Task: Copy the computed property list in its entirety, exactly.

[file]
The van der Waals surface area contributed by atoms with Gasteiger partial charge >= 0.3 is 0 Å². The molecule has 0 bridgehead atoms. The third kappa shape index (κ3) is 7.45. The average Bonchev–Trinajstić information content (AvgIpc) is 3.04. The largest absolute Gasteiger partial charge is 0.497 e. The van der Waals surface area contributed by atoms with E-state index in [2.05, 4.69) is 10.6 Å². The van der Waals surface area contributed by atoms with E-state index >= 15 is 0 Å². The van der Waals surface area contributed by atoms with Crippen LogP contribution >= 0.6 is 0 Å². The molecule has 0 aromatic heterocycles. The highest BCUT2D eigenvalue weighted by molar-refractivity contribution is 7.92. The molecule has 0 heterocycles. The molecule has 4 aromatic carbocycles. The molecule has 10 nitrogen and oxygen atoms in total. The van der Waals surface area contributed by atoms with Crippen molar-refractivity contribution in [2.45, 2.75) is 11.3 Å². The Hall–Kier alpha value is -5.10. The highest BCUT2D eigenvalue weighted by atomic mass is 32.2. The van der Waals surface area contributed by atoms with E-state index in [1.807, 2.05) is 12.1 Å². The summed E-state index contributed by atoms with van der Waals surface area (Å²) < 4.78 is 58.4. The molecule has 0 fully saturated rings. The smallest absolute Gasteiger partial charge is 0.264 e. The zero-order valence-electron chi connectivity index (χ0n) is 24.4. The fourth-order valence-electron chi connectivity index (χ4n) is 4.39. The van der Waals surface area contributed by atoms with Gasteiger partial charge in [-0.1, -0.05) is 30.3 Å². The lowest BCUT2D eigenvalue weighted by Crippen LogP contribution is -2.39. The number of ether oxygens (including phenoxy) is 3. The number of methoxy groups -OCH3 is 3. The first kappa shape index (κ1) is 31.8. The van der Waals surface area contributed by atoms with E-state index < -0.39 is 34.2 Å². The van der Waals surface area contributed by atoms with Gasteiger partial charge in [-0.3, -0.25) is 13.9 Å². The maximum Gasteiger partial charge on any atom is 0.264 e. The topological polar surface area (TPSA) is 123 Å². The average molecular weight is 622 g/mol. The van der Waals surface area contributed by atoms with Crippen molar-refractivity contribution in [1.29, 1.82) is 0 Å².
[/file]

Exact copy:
The van der Waals surface area contributed by atoms with Gasteiger partial charge >= 0.3 is 0 Å². The molecule has 0 bridgehead atoms. The third kappa shape index (κ3) is 7.45. The average Bonchev–Trinajstić information content (AvgIpc) is 3.04. The largest absolute Gasteiger partial charge is 0.497 e. The van der Waals surface area contributed by atoms with E-state index in [2.05, 4.69) is 10.6 Å². The van der Waals surface area contributed by atoms with E-state index >= 15 is 0 Å². The van der Waals surface area contributed by atoms with Crippen LogP contribution >= 0.6 is 0 Å². The molecule has 0 aromatic heterocycles. The highest BCUT2D eigenvalue weighted by molar-refractivity contribution is 7.92. The molecule has 0 heterocycles. The molecule has 4 aromatic carbocycles. The molecule has 10 nitrogen and oxygen atoms in total. The van der Waals surface area contributed by atoms with Crippen molar-refractivity contribution in [2.45, 2.75) is 11.3 Å². The Hall–Kier alpha value is -5.10. The highest BCUT2D eigenvalue weighted by atomic mass is 32.2. The van der Waals surface area contributed by atoms with E-state index in [1.807, 2.05) is 12.1 Å². The summed E-state index contributed by atoms with van der Waals surface area (Å²) < 4.78 is 58.4. The molecule has 0 fully saturated rings. The smallest absolute Gasteiger partial charge is 0.264 e. The zero-order valence-electron chi connectivity index (χ0n) is 24.4. The fourth-order valence-electron chi connectivity index (χ4n) is 4.39. The van der Waals surface area contributed by atoms with Gasteiger partial charge in [-0.1, -0.05) is 30.3 Å². The lowest BCUT2D eigenvalue weighted by Crippen LogP contribution is -2.39. The number of ether oxygens (including phenoxy) is 3. The number of methoxy groups -OCH3 is 3. The first kappa shape index (κ1) is 31.8. The van der Waals surface area contributed by atoms with E-state index < -0.39 is 34.2 Å². The van der Waals surface area contributed by atoms with Gasteiger partial charge in [-0.3, -0.25) is 13.9 Å². The maximum Gasteiger partial charge on any atom is 0.264 e. The topological polar surface area (TPSA) is 123 Å². The average molecular weight is 622 g/mol. The van der Waals surface area contributed by atoms with Crippen molar-refractivity contribution in [1.29, 1.82) is 0 Å².